Today is the day Israel celebrates its independence day according to the Hebrew calendar. Bernard Avishai has a fairly grim piece at The New Yorker reflecting on the dilemmas Israel faces following the latest collapse of the peace process, and many other such pieces have appeared in moderate Arab media.
I didn't post previously on the firestorm over John Kerry's "apartheid" remark, but the irony is, of course, that such remarks are regularly expressed in Israeli media and on the floor of the Knesset, but are still taboo for a US politician. But the question remains: if there is no two-state solution, and settlements continue to spread, then a one-state solution offers a choice between giving up either Israel's democratic system, or, if that is retained and the Palestinians in the occupied territories are given the vote, seeing Israel's Jewish identity disappear due to demography.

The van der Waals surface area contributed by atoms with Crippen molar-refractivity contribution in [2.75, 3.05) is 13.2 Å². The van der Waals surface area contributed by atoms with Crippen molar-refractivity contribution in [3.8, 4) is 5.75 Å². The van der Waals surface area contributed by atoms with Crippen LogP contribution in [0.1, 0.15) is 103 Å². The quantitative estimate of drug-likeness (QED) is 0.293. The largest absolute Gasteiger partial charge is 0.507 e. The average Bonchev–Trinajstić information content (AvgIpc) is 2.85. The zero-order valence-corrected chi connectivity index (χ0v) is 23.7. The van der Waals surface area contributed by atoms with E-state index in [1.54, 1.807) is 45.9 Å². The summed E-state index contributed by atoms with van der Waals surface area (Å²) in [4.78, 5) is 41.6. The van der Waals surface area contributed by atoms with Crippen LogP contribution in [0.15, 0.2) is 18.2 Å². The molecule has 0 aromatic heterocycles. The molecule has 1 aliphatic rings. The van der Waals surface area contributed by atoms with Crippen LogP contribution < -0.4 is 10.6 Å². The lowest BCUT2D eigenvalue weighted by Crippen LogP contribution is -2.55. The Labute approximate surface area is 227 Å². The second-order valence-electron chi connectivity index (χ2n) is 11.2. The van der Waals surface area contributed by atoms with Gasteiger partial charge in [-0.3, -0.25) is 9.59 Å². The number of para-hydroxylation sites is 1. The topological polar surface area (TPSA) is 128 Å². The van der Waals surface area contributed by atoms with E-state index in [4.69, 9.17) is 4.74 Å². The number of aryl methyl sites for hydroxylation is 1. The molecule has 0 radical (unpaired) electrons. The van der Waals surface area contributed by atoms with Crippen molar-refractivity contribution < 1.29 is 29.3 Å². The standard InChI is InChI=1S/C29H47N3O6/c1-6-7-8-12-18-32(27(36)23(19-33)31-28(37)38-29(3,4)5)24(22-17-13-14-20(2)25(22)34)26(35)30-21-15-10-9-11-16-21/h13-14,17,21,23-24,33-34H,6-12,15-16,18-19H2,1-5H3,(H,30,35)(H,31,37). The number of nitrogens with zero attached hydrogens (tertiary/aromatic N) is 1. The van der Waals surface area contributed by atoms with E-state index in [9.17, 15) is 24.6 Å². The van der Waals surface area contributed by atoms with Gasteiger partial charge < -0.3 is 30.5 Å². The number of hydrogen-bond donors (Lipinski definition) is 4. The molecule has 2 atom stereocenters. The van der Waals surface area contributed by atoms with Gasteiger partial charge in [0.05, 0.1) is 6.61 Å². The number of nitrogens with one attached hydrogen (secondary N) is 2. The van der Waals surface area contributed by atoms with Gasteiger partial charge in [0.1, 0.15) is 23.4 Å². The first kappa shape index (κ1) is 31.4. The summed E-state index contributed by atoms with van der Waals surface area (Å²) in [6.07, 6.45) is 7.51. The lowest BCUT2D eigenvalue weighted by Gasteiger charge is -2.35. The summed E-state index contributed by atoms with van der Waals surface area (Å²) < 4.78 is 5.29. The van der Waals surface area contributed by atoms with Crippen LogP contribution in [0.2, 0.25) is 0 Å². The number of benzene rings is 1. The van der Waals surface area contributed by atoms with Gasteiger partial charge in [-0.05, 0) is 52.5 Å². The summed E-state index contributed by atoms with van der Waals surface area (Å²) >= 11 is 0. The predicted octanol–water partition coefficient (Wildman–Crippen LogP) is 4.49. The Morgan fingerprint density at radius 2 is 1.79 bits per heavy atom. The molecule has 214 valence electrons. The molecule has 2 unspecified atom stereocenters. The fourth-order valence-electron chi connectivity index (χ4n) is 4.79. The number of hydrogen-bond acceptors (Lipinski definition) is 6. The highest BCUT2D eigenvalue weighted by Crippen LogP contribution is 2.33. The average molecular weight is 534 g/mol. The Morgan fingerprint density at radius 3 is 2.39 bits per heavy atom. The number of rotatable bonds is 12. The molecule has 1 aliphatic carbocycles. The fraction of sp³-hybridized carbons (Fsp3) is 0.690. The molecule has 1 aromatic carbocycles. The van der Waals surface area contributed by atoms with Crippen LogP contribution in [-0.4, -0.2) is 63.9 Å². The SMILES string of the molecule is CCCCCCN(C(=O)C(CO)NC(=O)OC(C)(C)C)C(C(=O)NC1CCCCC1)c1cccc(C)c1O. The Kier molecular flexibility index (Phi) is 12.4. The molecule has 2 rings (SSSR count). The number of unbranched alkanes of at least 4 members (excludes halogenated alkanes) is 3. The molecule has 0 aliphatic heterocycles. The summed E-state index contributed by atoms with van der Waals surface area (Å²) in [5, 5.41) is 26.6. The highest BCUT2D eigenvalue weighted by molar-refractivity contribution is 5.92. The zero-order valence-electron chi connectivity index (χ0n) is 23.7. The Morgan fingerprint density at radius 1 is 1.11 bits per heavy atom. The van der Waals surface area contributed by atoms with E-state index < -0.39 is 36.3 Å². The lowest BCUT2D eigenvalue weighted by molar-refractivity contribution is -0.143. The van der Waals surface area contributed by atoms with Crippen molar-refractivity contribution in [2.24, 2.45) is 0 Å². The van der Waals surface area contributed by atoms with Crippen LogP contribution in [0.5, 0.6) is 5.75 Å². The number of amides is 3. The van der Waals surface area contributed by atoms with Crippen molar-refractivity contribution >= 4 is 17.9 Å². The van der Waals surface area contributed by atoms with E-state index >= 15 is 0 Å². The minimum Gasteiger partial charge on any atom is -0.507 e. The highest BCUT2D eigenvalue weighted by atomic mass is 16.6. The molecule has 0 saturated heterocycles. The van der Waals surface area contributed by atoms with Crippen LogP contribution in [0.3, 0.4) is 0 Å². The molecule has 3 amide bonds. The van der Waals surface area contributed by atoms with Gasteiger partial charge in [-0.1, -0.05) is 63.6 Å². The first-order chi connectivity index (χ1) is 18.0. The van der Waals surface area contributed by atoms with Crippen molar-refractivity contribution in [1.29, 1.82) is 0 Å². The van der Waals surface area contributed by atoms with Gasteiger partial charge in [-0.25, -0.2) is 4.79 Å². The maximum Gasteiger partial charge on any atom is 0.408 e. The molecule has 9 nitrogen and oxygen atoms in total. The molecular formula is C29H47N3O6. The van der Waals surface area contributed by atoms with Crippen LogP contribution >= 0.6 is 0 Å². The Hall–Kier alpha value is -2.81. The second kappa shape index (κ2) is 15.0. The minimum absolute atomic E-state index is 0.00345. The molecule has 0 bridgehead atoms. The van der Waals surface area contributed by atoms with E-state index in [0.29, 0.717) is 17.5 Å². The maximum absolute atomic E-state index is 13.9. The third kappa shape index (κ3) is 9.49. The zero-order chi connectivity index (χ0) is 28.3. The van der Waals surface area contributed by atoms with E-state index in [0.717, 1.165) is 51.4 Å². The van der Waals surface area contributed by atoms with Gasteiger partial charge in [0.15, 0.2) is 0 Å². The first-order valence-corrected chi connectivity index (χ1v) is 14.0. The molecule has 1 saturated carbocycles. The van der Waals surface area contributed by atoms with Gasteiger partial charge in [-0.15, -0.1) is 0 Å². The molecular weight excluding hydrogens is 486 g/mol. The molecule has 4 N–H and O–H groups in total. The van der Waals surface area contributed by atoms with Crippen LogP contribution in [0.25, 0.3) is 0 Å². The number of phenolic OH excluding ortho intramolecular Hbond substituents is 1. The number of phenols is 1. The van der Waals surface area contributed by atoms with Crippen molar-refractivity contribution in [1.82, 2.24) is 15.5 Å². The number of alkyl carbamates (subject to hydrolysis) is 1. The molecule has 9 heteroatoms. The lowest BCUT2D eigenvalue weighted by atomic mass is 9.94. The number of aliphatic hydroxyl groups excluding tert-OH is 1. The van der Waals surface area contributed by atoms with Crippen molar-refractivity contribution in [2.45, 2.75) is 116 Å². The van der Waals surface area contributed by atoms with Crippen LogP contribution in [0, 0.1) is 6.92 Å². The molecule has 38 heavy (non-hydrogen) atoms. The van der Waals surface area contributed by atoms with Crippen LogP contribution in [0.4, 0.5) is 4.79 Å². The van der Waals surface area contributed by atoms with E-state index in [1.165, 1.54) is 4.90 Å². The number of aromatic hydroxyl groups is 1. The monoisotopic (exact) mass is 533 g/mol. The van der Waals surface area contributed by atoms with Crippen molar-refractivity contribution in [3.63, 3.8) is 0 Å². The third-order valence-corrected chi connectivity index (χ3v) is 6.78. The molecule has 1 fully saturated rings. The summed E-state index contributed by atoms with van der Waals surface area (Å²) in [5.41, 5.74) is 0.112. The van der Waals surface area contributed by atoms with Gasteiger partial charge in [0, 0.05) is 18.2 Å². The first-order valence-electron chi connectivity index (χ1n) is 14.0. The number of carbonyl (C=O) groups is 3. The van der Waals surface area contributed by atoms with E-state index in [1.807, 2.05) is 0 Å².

As Avishai notes, there are elements in Israel today for whom the democratic values of the state are secondary to ultranationalist goals, and who indeed envision a sort of Palestinian apartheid as a solution. But, as Jimmy Carter could have told John Kerry, an American can't use the word without a firestorm. The recent decision by the Conference of Presidents of American Jewish Organizations not to admit J Street, which takes positions comparable to many Israeli center-left parties, is another indicator of how opinions held by many Israelis outside the present Likud-led coalition somehow tend to be denounced as "anti-Israel" in he US.